I love him more than I ever thought I could feel for someone, anyone. He makes me never want to leave his side. I want to move in with him, sometime, now, later, sometime. I can’t stop touching him, kissing him, thinking about him and how he makes me so happy. I become happier when I see that he is content to be with me too. I want to live with him so that every morning I can roll over and see his beautiful face. I want to live with him so I can touch his beautiful body whenever I please. I want to cook for him, and I want him to cook for me. I want to be with him.
We are not the same people. We don’t have the same interests. He has no passions, no distinctive qualities, nothing outside the army. The army is him and he is the army. I don’t even like the army.
They’re too bureaucratic, overbearing, crude, harsh. That’s just the environment. The culture of the army is gruff, emotionless, and old-fashioned. I am finding myself to be more and more a feminist; boys and men in the army look down on women, expect the gender-stereotype, and have an overall negative view on women.
Yes, not all women cheat on their significant others while they are deployed or stationed elsewhere. A single sentence from him can wrap this up: He’s been divorced three times because his wives couldn’t handle him being gone all the time. Looking at this sentence, I see a bias against the women. “They’re supposed to be (army) strong and be there for him all the time because look he had to go and fight with his life for his country.” What about her, and her, and her? Those women got married because they wanted to be with that man for the rest of their lives. Being married by yourself is wrong, and they had every right to stand up for themselves.
Yes, soldiers have obligations that take them away from home.
Their job requires them to shoot someone or another, or jump out of this or that.
What about the woman? Is this not the modern day and age, where women and men are the closest to equality than ever before? I want to have my life, my job, my family. Is it so bad to want that? He wants to make the army a career. He wants to make General. He tells me “We’ll get through this hump.” Only it’s not a hump, it’s a plateau. It doesn’t get easier, because it never ends.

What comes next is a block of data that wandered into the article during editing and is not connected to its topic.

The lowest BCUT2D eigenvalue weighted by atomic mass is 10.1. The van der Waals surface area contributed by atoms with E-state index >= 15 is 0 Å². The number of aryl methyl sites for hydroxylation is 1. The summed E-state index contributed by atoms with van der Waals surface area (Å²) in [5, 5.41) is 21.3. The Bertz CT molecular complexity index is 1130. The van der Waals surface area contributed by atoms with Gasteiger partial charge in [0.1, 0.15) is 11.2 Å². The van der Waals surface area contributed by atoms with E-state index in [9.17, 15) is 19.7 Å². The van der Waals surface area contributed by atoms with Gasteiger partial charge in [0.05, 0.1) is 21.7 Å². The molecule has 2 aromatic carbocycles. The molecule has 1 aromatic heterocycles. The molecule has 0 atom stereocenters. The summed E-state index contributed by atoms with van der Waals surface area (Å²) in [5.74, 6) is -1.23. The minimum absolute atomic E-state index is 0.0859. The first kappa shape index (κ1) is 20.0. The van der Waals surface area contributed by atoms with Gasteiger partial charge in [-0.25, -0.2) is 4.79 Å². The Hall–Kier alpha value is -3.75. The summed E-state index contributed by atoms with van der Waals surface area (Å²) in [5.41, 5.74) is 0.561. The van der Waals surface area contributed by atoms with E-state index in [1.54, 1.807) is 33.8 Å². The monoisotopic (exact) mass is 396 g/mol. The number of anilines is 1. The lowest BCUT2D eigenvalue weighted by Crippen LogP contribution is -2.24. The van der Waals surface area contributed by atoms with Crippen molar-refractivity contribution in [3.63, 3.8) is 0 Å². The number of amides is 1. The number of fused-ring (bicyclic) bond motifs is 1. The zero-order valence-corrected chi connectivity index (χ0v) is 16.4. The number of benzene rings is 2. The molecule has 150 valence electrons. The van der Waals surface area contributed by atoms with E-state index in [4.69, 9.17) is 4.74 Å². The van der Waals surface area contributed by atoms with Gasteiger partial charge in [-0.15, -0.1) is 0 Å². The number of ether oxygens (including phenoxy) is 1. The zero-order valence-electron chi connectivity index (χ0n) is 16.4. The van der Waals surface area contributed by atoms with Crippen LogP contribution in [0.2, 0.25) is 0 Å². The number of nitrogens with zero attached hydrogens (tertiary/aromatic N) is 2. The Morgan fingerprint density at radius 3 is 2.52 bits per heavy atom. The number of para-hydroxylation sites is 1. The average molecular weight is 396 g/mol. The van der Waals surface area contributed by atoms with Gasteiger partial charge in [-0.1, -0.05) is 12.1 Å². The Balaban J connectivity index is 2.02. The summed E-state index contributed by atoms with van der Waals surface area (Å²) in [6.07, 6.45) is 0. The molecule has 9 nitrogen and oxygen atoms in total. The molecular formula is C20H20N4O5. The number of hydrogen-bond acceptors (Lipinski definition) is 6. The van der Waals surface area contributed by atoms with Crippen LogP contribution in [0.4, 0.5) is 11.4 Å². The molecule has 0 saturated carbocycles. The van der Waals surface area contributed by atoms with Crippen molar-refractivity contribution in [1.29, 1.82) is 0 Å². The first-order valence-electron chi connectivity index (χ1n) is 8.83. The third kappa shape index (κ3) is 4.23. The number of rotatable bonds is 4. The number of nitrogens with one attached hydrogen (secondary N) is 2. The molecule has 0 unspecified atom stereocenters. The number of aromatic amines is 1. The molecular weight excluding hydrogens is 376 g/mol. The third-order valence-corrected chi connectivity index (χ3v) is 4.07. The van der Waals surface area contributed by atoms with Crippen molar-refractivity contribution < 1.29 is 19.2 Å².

In a reversed situation, let’s say a man and woman marry. Her job takes her away across the world for nine months out of the year, every year for five years. She has a child while she’s at home, and she leaves that child at home for the father to take care of it by himself. On top of that, her company requires her to move around to shitty towns across the United States every two years, so for six months every two years she’s at home in the shitty town. Now the man would protest; he would say “what about the job I want? What about my life, my marriage, my goals, dreams, and aspirations?” No one, I fear, would say to him: this is the life of a husband married to a working man, suck it up, she’s doing her job.
During the times when I want to convince myself that we can do it, we can stick together, I can live with him and move around with him and be home alone most of the time when he’s off doing God knows what, I remember my old self. This old self is not that old, she only ceased to exist when I met my man. I wanted to do the impossible, be the greatest. I had dreams and visions for myself. I wanted to go to Washington DC and change the world. I wanted to move to Paris, perfect my French, and be free. Live in a small studio and live on a meager salary and live in my NYC apartment. I wanted to do it all, and I felt it was within grasp.
Staying with him means giving up everything that is me.
There would be no Paris, because I would be moving around with him.
There would be no career in Washington because I would be moving from base to base with him.
There would be no dream job other than the ones on base, because I’d be just another significant other of a U.S. Army soldier.
I love him. I love him so much. But I love myself more.
I’ll stay with him through the summer, and until I earn my degree from college. We talked about plans after I graduate; about me moving in with him, or rather, me living at his permanent address. Because I wouldn’t be moving in with him at all, I’d simply be moving. I wouldn’t be cooking for him, because I’d only be cooking for myself. I wouldn’t be sleeping with him, because the other side of the bed would be cold. I wouldn’t be in a loving relationship with him, because I’d be in a lonely relationship by myself.